Good websites should do more than just look pretty. Although people often judge books by their covers, they also eventually open the books and expect a good read. Websites are very similar. Appearance may be enough to draw in someone’s attention, but to keep it, your website needs to function well, be usable, load quickly, and deliver its content in the manner the creator originally intended.
There is no one tool that can automatically tell you if your website will do all of that, but there are many tools that can help you determine how well your site has been designed and how well it performs in various browsers and environments.
HTML is the language of the web, and according to dedicated hosting company 34sp.com, “It is the basis of all web pages on the Internet.” While it is possible to publish something on the web without using any HTML, anything more than a single line of text will require HTML coding. One of the best ways to ensure your site functions properly is to validate your code for W3C standards compliance.
The W3C provides validators for both HTML and CSS. You can upload your document or provide the link for it directly from the web.
Browser Compatibility Testing
In a perfect world, all browsers would view websites exactly as the authors intended, but we do not live in such a world. Web browser makers are competitors, and even under the best conditions, their browsers will sometimes display standards-compliant HTML code differently from one another.
The best way to view your site in various browsers is to download and install each one. However, not all may be compatible with your operating system. The following tools allow you to view your site in different web browsers, just as they would actually appear.
In terms of the web, accessibility is the ability of every person, regardless of their physical or other condition, to access the content on your website. Visually impaired people, for example, should be able to access your site using screen readers. Someone with sensitivity to flickering lights should not be inundated with flickering ads on your site. For accessibility, there is no one automated tool to check all requirements, but you can use a combination of self-checking, using accessibility guidelines, along with automated checkers that will identify some, but not all, problems with your site.
Computers generally do not have problems interpreting their own code. Therefore, an automated usability test would be a waste of time. The only way to truly find out if your site is usable is to have people use it and give feedback. The tests can formal, using observation and analysis, or simple and straightforward, with unscripted feedback The important thing is to test early and test people who fit your target audience.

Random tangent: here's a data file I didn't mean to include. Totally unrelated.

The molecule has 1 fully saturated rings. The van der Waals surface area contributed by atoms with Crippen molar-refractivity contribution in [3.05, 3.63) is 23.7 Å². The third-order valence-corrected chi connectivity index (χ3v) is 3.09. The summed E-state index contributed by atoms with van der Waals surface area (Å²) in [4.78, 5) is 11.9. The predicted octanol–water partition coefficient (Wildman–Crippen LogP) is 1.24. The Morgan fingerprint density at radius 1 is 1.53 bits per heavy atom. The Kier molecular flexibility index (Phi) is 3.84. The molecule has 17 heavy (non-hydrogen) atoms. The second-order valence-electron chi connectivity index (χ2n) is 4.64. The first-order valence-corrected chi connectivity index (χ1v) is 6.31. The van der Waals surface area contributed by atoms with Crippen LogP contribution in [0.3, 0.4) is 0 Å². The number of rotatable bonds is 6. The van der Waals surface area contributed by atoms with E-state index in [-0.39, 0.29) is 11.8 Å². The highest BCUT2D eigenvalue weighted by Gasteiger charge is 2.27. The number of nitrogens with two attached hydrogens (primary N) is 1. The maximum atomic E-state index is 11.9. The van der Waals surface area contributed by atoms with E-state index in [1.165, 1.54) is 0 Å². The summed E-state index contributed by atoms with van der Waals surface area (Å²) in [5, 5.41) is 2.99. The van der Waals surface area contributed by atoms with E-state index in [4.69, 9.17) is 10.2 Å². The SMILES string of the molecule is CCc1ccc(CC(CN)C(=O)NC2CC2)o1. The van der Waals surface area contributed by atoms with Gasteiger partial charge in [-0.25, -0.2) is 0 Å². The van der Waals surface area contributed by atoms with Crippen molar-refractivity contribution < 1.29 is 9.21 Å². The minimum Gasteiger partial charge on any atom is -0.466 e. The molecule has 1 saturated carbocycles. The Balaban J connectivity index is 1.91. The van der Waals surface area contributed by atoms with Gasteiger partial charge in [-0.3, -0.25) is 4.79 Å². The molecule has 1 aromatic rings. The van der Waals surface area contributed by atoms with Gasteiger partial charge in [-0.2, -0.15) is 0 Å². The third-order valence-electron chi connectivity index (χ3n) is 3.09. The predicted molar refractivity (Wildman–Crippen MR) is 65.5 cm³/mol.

You can find a 25-point website usability checklist at this site. If you can fit it into your budget, you might also want to consider hiring a consulting firm to evaluate your site’s usability and help you make the necessary changes.
A website can be standards-compliant, accessible, and still be slow. We live in an era when people expect content without delay. They are impatient and want to get in and out as quickly as possible. Waiting for images, plugins, and other rich content can discourage people from using your site. They may even leave it before the loading finishes. This is especially true for Flash-based sites that load and buffer before they appear.
Those are obvious speed issues, but some may not be so immediately apparent. Your site may be relatively fast, but there is always room for improvement. Some speed tests, like iWebTool will give you a simple load time average that may help you decide if your site is fast enough. Others, like Pingdom, provide comprehensive data about the components that are fast on your site and those that are not.
Testing your website is one of the most important steps in web design, yet many people fail to do it. The result is a large number of websites that people cannot stand to use. If you have content you feel is important for people to use, nothing is worse than people getting so frustrated by your site’s design that they give up trying to find the information. With the right evaluation and revisions, your site can be fast, accessible, compatible with most devices, and easy to use.
Tavis J. Hampton is a librarian and writer with a decade of experience in information technology, web hosting, and Linux system administration. He currently works for LanternTorch.Net, which offers writing, editing, tech training, and information architecture services.